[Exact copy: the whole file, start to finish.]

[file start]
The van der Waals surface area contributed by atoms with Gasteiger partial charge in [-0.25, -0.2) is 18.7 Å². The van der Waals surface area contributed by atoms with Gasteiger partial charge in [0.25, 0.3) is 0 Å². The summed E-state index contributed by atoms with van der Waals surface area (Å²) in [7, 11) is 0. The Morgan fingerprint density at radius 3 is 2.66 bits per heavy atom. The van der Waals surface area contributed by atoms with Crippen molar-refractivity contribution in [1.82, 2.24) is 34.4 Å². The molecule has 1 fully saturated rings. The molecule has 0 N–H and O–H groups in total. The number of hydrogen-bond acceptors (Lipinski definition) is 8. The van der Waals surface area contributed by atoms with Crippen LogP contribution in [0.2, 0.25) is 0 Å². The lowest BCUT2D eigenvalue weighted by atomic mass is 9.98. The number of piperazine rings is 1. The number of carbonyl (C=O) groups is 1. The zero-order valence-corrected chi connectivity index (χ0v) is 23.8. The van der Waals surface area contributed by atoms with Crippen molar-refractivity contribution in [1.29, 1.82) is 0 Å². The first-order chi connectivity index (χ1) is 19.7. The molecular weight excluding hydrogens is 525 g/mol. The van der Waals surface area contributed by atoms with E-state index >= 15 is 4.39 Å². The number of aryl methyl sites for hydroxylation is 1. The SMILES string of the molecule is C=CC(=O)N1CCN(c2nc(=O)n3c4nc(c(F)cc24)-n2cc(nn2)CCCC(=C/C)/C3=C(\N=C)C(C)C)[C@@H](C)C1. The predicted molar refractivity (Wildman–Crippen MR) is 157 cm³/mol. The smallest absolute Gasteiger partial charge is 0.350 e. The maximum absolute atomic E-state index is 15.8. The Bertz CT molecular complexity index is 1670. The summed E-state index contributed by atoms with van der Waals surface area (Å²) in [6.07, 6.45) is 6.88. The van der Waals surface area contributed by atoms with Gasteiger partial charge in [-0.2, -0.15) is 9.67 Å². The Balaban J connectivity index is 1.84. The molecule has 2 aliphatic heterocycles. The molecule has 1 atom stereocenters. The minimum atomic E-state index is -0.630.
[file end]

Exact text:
The van der Waals surface area contributed by atoms with Gasteiger partial charge in [-0.25, -0.2) is 18.7 Å². The van der Waals surface area contributed by atoms with Gasteiger partial charge in [0.25, 0.3) is 0 Å². The summed E-state index contributed by atoms with van der Waals surface area (Å²) in [7, 11) is 0. The Morgan fingerprint density at radius 3 is 2.66 bits per heavy atom. The van der Waals surface area contributed by atoms with Crippen molar-refractivity contribution in [1.82, 2.24) is 34.4 Å². The molecule has 1 fully saturated rings. The molecule has 0 N–H and O–H groups in total. The number of hydrogen-bond acceptors (Lipinski definition) is 8. The van der Waals surface area contributed by atoms with Crippen LogP contribution in [0.2, 0.25) is 0 Å². The lowest BCUT2D eigenvalue weighted by atomic mass is 9.98. The number of piperazine rings is 1. The number of carbonyl (C=O) groups is 1. The zero-order valence-corrected chi connectivity index (χ0v) is 23.8. The van der Waals surface area contributed by atoms with Crippen molar-refractivity contribution in [1.29, 1.82) is 0 Å². The first-order chi connectivity index (χ1) is 19.7. The molecular weight excluding hydrogens is 525 g/mol. The van der Waals surface area contributed by atoms with E-state index >= 15 is 4.39 Å². The number of aryl methyl sites for hydroxylation is 1. The SMILES string of the molecule is C=CC(=O)N1CCN(c2nc(=O)n3c4nc(c(F)cc24)-n2cc(nn2)CCCC(=C/C)/C3=C(\N=C)C(C)C)[C@@H](C)C1. The predicted molar refractivity (Wildman–Crippen MR) is 157 cm³/mol. The smallest absolute Gasteiger partial charge is 0.350 e. The maximum absolute atomic E-state index is 15.8. The Bertz CT molecular complexity index is 1670. The summed E-state index contributed by atoms with van der Waals surface area (Å²) in [6.07, 6.45) is 6.88. The van der Waals surface area contributed by atoms with Gasteiger partial charge in [-0.2, -0.15) is 9.67 Å². The Balaban J connectivity index is 1.84. The molecule has 2 aliphatic heterocycles. The molecule has 1 atom stereocenters. The minimum atomic E-state index is -0.630.